Saturday, June 5, 2010

Primarily Broken - 400 words on Proposition 14 in California

Proposition 14: The End of Democracy or the Beginning of a New Politics?
by Joshua M. Patton

California is often said to be where new ideas are field-tested in America and an initiative to reform elections will be the next idea put to the test in the statewide election on June 8, 2010. Dubbed “Proposition 14,” the measure seeks to reform the way primary elections are decided in that state. By taking the power to elect away from political party nominating committees and placing it directly in the hands of the voters, the system mimics those used to elect officials in Los Angeles and bears striking similarities to the non-partisan blanket primary system currently used in Louisiana. This ballot-initiative is not without controversy.

That the controversy and hyperbole comes from the political party establishments that would no longer nominate a candidate is not surprising. What is unexpected however is that it seems the only thing that can unite Republicans, Democrats, and even the Green parties is the threat of a reduction in their power. According to the Los Angeles Times, this coalition referred to Proposition 14 as “the end of Democracy in California.”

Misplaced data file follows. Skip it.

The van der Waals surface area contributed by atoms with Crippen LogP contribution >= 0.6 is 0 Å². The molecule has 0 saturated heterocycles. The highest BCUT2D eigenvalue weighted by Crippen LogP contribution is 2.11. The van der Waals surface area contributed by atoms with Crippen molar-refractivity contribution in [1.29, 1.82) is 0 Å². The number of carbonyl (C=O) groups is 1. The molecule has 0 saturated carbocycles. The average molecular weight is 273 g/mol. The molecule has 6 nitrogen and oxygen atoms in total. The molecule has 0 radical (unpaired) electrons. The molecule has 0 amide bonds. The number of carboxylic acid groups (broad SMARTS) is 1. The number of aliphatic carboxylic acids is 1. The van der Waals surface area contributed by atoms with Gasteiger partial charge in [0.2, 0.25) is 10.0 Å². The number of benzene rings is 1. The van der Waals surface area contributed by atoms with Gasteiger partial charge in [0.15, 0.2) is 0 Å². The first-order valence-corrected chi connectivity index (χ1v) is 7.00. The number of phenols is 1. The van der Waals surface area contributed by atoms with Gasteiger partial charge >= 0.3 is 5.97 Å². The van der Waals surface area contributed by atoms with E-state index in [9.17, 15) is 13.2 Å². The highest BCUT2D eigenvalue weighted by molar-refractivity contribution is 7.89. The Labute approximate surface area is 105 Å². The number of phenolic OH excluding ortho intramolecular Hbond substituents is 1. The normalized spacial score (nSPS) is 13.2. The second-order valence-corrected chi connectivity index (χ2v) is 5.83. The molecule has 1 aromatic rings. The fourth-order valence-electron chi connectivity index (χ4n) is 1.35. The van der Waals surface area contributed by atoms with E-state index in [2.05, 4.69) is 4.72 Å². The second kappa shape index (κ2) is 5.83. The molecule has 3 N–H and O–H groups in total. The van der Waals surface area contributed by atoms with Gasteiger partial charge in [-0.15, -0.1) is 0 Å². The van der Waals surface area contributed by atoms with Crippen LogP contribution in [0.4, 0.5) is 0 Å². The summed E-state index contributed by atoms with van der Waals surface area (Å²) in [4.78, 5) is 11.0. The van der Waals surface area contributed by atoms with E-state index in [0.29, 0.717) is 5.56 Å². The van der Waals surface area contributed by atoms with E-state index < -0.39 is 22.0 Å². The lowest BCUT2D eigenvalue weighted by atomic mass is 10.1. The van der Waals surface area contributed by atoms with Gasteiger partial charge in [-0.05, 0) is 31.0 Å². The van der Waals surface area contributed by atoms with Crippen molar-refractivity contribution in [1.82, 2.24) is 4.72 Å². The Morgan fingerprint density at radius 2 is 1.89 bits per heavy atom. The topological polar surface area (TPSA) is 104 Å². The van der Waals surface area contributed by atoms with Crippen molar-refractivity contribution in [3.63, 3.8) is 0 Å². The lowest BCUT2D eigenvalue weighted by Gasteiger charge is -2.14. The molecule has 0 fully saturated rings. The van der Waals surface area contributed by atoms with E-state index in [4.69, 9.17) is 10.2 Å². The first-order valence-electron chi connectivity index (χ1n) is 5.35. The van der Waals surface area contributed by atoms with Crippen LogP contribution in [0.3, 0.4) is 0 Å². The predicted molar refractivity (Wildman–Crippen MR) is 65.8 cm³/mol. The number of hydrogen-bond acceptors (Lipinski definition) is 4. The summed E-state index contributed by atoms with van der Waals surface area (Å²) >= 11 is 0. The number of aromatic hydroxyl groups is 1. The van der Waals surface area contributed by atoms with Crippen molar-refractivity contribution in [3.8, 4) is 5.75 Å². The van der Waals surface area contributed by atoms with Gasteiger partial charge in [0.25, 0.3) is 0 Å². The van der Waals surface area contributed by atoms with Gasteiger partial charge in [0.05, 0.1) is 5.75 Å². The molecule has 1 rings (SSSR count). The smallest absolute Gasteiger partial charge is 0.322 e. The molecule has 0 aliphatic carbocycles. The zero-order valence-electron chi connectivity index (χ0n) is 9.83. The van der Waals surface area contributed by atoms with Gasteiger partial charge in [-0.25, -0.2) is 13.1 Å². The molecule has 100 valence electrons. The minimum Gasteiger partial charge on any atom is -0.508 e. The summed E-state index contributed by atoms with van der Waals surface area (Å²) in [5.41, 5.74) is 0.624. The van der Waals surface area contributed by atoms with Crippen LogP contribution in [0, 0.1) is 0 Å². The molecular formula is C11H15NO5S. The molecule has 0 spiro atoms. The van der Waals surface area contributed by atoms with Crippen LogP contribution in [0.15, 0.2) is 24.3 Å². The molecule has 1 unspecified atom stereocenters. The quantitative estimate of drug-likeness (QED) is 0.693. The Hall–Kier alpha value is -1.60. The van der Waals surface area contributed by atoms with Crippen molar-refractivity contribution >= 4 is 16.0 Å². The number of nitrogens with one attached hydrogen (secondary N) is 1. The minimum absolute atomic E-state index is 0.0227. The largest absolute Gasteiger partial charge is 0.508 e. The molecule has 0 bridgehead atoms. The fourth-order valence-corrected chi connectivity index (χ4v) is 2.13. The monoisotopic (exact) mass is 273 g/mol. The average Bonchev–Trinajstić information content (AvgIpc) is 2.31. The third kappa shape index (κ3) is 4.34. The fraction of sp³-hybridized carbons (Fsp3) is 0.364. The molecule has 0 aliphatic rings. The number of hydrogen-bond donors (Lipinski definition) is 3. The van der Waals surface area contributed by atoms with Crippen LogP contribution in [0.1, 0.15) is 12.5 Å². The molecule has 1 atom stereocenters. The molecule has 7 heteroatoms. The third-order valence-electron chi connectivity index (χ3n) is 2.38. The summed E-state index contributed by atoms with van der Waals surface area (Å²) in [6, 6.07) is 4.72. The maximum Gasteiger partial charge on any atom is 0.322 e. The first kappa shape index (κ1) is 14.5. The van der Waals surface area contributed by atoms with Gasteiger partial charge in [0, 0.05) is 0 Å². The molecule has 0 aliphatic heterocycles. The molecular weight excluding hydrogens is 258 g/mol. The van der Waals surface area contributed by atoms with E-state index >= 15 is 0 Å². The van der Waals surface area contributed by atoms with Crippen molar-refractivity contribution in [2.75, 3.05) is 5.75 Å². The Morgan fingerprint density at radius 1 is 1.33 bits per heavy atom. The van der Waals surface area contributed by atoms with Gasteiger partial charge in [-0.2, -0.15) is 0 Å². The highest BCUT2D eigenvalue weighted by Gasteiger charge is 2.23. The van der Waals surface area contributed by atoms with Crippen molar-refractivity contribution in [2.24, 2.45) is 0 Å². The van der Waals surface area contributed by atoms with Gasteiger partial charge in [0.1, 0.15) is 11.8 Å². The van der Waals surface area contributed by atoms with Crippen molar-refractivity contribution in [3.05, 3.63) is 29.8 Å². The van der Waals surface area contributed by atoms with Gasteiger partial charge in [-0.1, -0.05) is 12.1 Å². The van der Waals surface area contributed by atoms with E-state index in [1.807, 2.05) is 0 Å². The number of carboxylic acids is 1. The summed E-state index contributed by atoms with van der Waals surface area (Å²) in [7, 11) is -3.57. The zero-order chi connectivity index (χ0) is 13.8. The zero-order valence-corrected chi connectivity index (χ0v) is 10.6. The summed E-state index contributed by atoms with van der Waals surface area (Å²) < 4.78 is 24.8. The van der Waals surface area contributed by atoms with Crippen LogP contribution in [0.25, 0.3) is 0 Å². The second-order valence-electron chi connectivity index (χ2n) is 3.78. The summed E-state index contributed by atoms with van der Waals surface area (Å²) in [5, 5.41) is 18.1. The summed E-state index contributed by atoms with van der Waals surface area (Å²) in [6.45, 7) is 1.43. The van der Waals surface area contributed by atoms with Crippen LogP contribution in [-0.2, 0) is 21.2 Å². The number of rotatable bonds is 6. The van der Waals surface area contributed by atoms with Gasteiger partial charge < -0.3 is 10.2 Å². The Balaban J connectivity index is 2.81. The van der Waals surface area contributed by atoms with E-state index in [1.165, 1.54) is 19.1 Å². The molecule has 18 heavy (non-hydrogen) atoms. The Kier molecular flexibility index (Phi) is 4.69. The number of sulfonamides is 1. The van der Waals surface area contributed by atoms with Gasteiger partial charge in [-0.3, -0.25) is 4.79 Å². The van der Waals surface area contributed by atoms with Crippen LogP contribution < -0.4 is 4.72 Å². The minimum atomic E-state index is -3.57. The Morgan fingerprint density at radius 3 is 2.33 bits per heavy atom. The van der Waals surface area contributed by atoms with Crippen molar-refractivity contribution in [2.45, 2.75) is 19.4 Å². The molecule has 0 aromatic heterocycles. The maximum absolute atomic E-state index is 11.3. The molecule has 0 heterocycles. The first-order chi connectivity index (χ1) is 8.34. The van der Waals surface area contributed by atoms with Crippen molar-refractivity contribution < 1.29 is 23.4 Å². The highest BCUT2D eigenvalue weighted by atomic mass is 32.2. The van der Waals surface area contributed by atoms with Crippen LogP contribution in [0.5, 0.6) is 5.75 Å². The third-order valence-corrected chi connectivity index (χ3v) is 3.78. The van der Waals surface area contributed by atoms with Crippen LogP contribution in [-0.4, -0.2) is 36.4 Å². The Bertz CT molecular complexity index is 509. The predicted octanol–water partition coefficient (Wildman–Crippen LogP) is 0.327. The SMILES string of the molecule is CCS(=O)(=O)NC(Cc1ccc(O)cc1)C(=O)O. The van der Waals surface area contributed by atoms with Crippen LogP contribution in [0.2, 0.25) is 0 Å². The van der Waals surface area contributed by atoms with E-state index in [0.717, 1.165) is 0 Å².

One of the problems with primary elections is that typically only the fringes and more extreme supporters of the parties even participate in the vote. This formula can possibly result in the unfortunate circumstance of a candidate winning the primary that would most likely lose a general election match-up. Under the current laws, the party bosses could disregard the will of the voters and nominate whomever they think has the best chance of winning the general election.

Proposition 14 would give the power of nomination directly to the voters. The two candidates that receive the highest number of votes would go on to the general election regardless of their political parties. Similarly, the voters themselves could vote for any candidate regardless of their stated party or lack thereof. There are of course measures in place for runoff elections in the event of a tie. Still the debate rages on as to whether or not this will diminish the effectiveness of third parties or if it will allow one party to gain a stranglehold on the state. By June 8, the voters will vote to maintain the status quo or they will seize control of their primary and general elections from the hands of dealmakers in smoke-free backrooms.

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